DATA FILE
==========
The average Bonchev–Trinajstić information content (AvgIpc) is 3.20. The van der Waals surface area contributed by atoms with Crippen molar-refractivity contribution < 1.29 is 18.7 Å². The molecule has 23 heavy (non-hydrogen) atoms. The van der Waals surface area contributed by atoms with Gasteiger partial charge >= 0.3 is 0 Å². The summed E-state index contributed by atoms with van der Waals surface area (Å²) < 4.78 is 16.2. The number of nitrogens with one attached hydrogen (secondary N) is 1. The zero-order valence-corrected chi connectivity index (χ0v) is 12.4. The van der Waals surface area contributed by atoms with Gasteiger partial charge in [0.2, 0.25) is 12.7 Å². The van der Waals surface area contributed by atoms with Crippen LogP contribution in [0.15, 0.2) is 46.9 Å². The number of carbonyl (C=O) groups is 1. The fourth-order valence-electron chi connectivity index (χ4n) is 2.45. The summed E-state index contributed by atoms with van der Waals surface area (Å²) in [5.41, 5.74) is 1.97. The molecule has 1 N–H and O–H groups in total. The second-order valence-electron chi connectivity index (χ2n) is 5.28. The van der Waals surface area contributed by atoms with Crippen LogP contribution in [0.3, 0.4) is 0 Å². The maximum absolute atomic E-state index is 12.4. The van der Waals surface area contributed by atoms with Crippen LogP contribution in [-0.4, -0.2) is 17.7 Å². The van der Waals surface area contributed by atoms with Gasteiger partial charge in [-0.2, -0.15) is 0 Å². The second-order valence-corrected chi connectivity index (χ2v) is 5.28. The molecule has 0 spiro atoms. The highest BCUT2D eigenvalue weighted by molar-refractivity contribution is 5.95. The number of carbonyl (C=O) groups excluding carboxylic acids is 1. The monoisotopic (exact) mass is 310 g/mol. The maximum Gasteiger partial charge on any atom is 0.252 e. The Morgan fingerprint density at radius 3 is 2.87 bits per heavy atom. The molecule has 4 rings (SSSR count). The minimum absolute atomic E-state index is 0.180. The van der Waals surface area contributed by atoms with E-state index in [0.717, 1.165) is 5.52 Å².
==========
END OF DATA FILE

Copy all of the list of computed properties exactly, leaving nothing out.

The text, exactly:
The average Bonchev–Trinajstić information content (AvgIpc) is 3.20. The van der Waals surface area contributed by atoms with Crippen molar-refractivity contribution < 1.29 is 18.7 Å². The molecule has 23 heavy (non-hydrogen) atoms. The van der Waals surface area contributed by atoms with Gasteiger partial charge >= 0.3 is 0 Å². The summed E-state index contributed by atoms with van der Waals surface area (Å²) < 4.78 is 16.2. The number of nitrogens with one attached hydrogen (secondary N) is 1. The zero-order valence-corrected chi connectivity index (χ0v) is 12.4. The van der Waals surface area contributed by atoms with Gasteiger partial charge in [0.2, 0.25) is 12.7 Å². The van der Waals surface area contributed by atoms with Crippen LogP contribution in [0.15, 0.2) is 46.9 Å². The number of carbonyl (C=O) groups is 1. The fourth-order valence-electron chi connectivity index (χ4n) is 2.45. The summed E-state index contributed by atoms with van der Waals surface area (Å²) in [5.41, 5.74) is 1.97. The molecule has 1 N–H and O–H groups in total. The second-order valence-electron chi connectivity index (χ2n) is 5.28. The van der Waals surface area contributed by atoms with Crippen LogP contribution in [0.3, 0.4) is 0 Å². The maximum absolute atomic E-state index is 12.4. The van der Waals surface area contributed by atoms with Crippen LogP contribution in [-0.4, -0.2) is 17.7 Å². The van der Waals surface area contributed by atoms with Gasteiger partial charge in [-0.2, -0.15) is 0 Å². The second-order valence-corrected chi connectivity index (χ2v) is 5.28. The molecule has 0 spiro atoms. The highest BCUT2D eigenvalue weighted by molar-refractivity contribution is 5.95. The number of carbonyl (C=O) groups excluding carboxylic acids is 1. The monoisotopic (exact) mass is 310 g/mol. The maximum Gasteiger partial charge on any atom is 0.252 e. The Morgan fingerprint density at radius 3 is 2.87 bits per heavy atom. The molecule has 4 rings (SSSR count). The minimum absolute atomic E-state index is 0.180. The van der Waals surface area contributed by atoms with E-state index in [0.717, 1.165) is 5.52 Å².